As an American, I applaud Budvar's efforts to make it harder for Anheuser-Busch to peddle their lager Over There. (I will say in the defense of American brewers that their lagers (the better ones) do work well with American summers (hot) and modern refrigeration. On a day when it is 90 F. in the shade, a Coors chilled almost to freezing can be quite refreshing).
Budvar is the one true king of beers. Well, of that style of lager anyway.
The Great Pretender tastes how I imagine fermented and filtered cat's piss would taste and should lose the right use the name "Budweiser" name globally in relation to the alcoholic lagered beverage.
If Americans want to find out what a proper lager should taste like, I think it is marketed as "Budstar" or something over there. Either that or check out your local micro-brewery.
All-in-all an excellent decision by the EU.
Any similarity between...
Budweiser and beer is purely accidental. Like all American beers, it is gnats pee. Budvar, on the other hand, does what it is supposed to, is brewed the correct way and with a strong enough aclohol content to enable it to be called beer.
Having sampled many brews from time living on the continent, i feel suitably qualified and shoudl they need me to act as an expert witness, I'm quite prepared to do so, having first gone on an all-expenses paid, six month fact-finding tour.
drink Budvar any day of the week, month or year... especially the dark one, mmm yum!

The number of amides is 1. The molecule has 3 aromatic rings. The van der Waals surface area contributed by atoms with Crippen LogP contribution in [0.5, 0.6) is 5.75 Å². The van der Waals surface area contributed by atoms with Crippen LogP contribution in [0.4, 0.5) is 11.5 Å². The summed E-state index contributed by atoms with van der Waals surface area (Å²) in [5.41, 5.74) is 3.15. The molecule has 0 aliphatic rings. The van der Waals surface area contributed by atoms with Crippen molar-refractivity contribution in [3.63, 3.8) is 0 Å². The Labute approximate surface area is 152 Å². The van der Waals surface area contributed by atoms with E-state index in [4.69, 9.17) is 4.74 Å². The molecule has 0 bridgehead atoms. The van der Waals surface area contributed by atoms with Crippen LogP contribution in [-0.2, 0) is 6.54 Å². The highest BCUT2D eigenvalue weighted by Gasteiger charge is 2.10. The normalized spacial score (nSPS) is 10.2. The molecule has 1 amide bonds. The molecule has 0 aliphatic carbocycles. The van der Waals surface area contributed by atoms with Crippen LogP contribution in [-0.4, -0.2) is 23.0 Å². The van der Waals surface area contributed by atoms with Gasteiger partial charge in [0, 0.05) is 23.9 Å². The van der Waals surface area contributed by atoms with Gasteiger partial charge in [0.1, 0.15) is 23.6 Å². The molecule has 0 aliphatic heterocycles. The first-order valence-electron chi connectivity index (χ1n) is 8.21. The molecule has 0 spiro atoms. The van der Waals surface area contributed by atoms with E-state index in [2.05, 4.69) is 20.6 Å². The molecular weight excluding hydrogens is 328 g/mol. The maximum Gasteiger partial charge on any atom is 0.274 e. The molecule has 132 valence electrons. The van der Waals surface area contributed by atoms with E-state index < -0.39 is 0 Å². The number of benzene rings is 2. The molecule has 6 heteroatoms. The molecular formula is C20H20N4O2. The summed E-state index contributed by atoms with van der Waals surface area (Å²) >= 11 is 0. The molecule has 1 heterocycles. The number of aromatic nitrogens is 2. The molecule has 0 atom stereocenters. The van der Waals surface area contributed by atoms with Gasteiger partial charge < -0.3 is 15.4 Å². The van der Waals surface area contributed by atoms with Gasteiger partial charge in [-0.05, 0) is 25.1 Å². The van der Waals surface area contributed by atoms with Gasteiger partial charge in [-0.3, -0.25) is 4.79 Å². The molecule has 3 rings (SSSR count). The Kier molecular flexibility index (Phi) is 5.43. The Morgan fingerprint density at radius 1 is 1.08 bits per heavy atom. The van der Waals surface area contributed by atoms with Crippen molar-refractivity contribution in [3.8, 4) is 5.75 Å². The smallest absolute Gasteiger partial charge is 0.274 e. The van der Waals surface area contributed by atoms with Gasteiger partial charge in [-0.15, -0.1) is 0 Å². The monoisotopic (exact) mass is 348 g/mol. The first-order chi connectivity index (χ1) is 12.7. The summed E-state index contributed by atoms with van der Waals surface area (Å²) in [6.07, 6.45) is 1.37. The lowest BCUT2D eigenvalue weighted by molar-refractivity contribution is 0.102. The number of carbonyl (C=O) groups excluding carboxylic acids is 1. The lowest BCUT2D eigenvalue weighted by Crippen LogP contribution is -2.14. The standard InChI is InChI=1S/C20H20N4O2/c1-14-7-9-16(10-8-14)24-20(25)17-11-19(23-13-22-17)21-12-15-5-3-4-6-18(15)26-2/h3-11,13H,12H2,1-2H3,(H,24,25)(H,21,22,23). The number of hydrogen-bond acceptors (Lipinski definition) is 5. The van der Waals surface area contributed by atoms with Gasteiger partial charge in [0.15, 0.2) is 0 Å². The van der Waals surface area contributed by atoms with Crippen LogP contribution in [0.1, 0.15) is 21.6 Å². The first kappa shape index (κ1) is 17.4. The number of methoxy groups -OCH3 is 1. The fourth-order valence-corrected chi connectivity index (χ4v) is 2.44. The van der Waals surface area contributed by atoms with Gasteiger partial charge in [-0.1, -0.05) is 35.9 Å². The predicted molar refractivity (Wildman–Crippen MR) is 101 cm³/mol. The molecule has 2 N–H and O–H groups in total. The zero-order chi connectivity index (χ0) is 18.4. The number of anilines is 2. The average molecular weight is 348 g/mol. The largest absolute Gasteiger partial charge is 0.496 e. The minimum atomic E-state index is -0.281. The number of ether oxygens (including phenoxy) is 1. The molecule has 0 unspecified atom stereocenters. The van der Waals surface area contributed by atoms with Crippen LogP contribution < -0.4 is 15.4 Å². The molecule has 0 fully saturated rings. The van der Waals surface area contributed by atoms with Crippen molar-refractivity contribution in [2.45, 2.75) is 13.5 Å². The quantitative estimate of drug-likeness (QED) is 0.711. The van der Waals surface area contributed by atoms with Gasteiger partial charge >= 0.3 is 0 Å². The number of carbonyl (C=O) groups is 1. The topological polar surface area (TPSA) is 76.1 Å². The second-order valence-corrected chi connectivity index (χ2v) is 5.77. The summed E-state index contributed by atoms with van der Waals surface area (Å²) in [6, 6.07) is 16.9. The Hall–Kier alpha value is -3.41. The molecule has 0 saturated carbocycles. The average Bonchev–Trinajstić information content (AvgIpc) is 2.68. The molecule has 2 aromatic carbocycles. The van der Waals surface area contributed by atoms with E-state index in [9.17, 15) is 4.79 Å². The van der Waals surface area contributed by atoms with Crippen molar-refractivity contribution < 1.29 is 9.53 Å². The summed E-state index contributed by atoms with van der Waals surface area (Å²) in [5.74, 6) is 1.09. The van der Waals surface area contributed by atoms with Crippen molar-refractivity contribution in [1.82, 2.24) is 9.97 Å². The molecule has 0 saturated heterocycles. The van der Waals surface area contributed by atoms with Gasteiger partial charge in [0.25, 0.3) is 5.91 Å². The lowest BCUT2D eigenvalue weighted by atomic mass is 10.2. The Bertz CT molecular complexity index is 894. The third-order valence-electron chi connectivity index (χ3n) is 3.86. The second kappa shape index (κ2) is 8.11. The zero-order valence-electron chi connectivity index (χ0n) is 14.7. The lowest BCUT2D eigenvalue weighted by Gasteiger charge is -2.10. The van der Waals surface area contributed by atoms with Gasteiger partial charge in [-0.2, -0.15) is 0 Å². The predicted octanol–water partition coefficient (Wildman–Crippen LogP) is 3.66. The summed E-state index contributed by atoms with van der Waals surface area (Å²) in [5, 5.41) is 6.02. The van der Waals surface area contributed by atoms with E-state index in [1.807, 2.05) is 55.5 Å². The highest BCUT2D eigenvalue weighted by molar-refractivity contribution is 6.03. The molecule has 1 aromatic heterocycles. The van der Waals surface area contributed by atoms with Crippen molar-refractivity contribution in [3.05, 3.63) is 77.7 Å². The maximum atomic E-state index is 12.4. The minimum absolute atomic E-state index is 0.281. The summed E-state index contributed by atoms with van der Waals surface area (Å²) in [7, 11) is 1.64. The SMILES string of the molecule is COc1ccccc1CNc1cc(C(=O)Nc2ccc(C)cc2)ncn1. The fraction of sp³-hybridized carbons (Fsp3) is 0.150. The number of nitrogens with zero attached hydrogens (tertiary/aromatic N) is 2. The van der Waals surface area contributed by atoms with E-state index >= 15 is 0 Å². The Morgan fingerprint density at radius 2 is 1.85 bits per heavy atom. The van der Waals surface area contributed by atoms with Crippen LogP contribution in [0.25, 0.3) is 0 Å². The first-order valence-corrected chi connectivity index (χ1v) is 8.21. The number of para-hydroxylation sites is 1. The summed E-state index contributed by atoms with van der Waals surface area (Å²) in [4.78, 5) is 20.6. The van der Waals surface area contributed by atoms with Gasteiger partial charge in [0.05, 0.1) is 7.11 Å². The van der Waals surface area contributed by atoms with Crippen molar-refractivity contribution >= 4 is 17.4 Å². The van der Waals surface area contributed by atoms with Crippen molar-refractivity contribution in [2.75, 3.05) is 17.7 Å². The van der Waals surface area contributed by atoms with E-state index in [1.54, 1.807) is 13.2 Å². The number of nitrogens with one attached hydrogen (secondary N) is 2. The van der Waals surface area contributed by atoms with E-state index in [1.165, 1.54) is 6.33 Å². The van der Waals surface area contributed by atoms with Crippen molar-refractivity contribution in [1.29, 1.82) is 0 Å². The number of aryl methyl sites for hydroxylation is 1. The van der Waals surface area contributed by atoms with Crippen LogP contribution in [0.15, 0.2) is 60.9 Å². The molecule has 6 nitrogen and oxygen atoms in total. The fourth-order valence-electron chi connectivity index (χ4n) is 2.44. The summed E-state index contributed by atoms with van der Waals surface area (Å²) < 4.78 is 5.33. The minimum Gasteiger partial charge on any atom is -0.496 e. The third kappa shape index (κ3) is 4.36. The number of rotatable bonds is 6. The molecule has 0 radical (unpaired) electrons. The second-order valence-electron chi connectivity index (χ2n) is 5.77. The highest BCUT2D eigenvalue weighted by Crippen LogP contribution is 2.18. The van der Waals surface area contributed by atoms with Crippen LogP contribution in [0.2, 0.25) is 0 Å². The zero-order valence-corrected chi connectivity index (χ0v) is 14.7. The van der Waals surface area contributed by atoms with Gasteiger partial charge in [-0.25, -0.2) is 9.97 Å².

I always ask for the stuff by the name 'Budvar' anyway to avoid any danger of being mistakenly served Budweiser (as in that American "beer"/foetid cattle piss stuff).
Seems to me the application could have been denied simply on the grounds that the US version can only be considered beer in some warped US definition. As a victim of the mass marketing kill off of the numerous small breweries in the eastern half of the US, I can only applaud this unexpected outburst of common sense on the part of the EU!
Mine's the one w/ the Saranac India Pale Ale in the pocket. ;-)
No risk of confusion
One is a beer and the other is a disgusting artificially-flavoured alcoholic beverage. Which is which is left as an exercise for the reader.
All sounds very....
..... mmmmmmm Duff!!
They keep trying
Anheuser-Busch keep trying to get this trademark, but Budvar prove time and time again that they were there first, and they were, so can the Yanks please stop bullying?
Gorgeous Continental Lager 1 - Watery Pish 0
All fair and dandy but
Who buys (yank) Budweiser in Europe?
The local Stag brewery in west London produces the stuff, and they used to go on occasional forays trying to give the stuff away in my local and others nearby.
They put free pints in front of you, without you having to ask, so there was no effort in getting one.
One sip, just to remind ourselves of how minging it is. Then back to paying for beer we want to drink.